For example, McClelland’s Theory of Learned Needs suggests that some people (depending on the societies values acquired) have a desire to achieve, far more than to earn money i.e. intrinsic rewards like using skills or social rewards. (McClelland, 1967). This implies that managers who employ staff with the desire to achieve, will not be influenced by pay. This theory is all so backed by Kohn who said:

“Incentives do not alter the attitude that underlie our behaviours.” (Kohn A, 1993).

If this is the case, then it would be very difficult for an employer to use other means to motivate, because of their society values.

The British Journal of Industrial Relations performed a survey on the staff at the Inland Revenue. It was clear that a majority of the staff (57%) supported the principle of performance-related pay. However, when asked if PRP had raised their motivation at work, 12% “yes”, while 76% said “no”. It is clear therefore that the Inland Revenue, staff had little or no increase in motivation to change their output, or quality of work. The research conducted analysed staff views, rather than changes in output, a member of staff that believed they were less motivated, is very likely to be less motivated, purely because motivation is a state of mind.

i.e. does the: “person feel it appropriate to pursue a certain course of action, directed at achieving a specified outcome, and in which the person chooses to pursue those outcomes with a degree of vigour and persistence.” (Broadfield & Rollinson 2002).

The study found that most staff were de-motivated at IR. This might have happened because some thought the whole principle unfair, because they felt they had been cheated out of an award to which they were entitled. This all so backs up Herzberg’s Theory of Hygiene factors, suggesting that without e.g. appropriate salary, staff will feel de-motivated, and as a result, managers would be disappointed with the results.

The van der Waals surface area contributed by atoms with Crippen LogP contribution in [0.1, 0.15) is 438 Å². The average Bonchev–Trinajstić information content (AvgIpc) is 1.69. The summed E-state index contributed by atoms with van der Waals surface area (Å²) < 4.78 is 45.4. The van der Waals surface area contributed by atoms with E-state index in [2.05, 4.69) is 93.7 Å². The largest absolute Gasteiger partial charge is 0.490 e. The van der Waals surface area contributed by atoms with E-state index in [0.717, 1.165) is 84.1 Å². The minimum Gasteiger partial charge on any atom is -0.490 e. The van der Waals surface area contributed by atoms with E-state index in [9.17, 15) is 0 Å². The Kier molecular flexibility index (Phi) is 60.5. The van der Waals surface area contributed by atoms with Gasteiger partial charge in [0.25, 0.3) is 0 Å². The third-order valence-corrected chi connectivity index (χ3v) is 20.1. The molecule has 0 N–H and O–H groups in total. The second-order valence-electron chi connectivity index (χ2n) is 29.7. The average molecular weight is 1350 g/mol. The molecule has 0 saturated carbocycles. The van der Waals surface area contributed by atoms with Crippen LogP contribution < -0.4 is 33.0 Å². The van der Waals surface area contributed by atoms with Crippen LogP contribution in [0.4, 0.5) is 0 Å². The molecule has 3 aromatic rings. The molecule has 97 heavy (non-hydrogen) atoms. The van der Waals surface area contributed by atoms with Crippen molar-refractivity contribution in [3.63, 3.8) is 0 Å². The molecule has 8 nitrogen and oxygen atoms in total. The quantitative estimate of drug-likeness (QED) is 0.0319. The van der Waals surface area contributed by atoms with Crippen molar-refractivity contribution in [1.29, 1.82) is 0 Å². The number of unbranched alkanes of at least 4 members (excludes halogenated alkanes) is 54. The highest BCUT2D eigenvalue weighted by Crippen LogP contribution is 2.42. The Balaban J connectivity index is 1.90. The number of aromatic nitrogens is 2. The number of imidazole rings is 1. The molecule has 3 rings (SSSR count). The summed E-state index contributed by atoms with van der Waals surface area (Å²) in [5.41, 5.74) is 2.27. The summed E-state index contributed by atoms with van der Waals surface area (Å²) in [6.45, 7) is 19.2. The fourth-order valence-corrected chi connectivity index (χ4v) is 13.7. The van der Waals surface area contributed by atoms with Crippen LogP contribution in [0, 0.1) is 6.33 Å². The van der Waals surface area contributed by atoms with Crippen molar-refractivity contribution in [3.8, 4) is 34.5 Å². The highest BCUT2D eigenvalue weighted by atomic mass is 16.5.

55% of Inland Revenue staff felt that after PRP, their morale was undermined, and 25% disagreed, whilst others were uncertain. This shows that (although the evidence is uncertain in the Inland Revenue case), it would be easy to assume the motivational effect was actually negative.


In conclusion the research has shown that in the case of the Inland Revenue, the short-term workers were motivated by the scheme. Backing Maslow’s Theory of needs, that once an objective is achieved, a new one replaced it, as the older members of staff were not motivated by an increase in pay. Therefore, it could be said that managers would benefit from the increased staff pay to boost short term effects, but they will be dissatisfied with the results in the long term. The evidence suggests that Herzberg (1959) is right, in general in terms of his hygiene factors, but this system does not apply across the board. However, for most managers, the idea that adhering to the minimum working environment requirements, managers will not de-motivate staff, nor will it encourage people to remain in employment with the same company for many years.

Word Count:


The assignment’s aim, is to give a critical understanding of how managers relying on pay to motivate their employees to higher levels of job performance, may or may not be satisfied with the outcome.

Humans are always affected by their surroundings. Motivators try to overcome barriers, which stop people being motivated. Certain theories suggest people work harder under certain conditions. (Broadfield & Rollinson 2002).

This involves researching theories of motivation, and then discussing what each say about pay as a motivator. I will then evaluate how worthwhile the information is, based on whether or not the theory is well regarded and supported by the researched literature.

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Organisational Behaviour. (2017, Oct 07). Retrieved from https://studymoose.com/organisational-behaviour-8-essay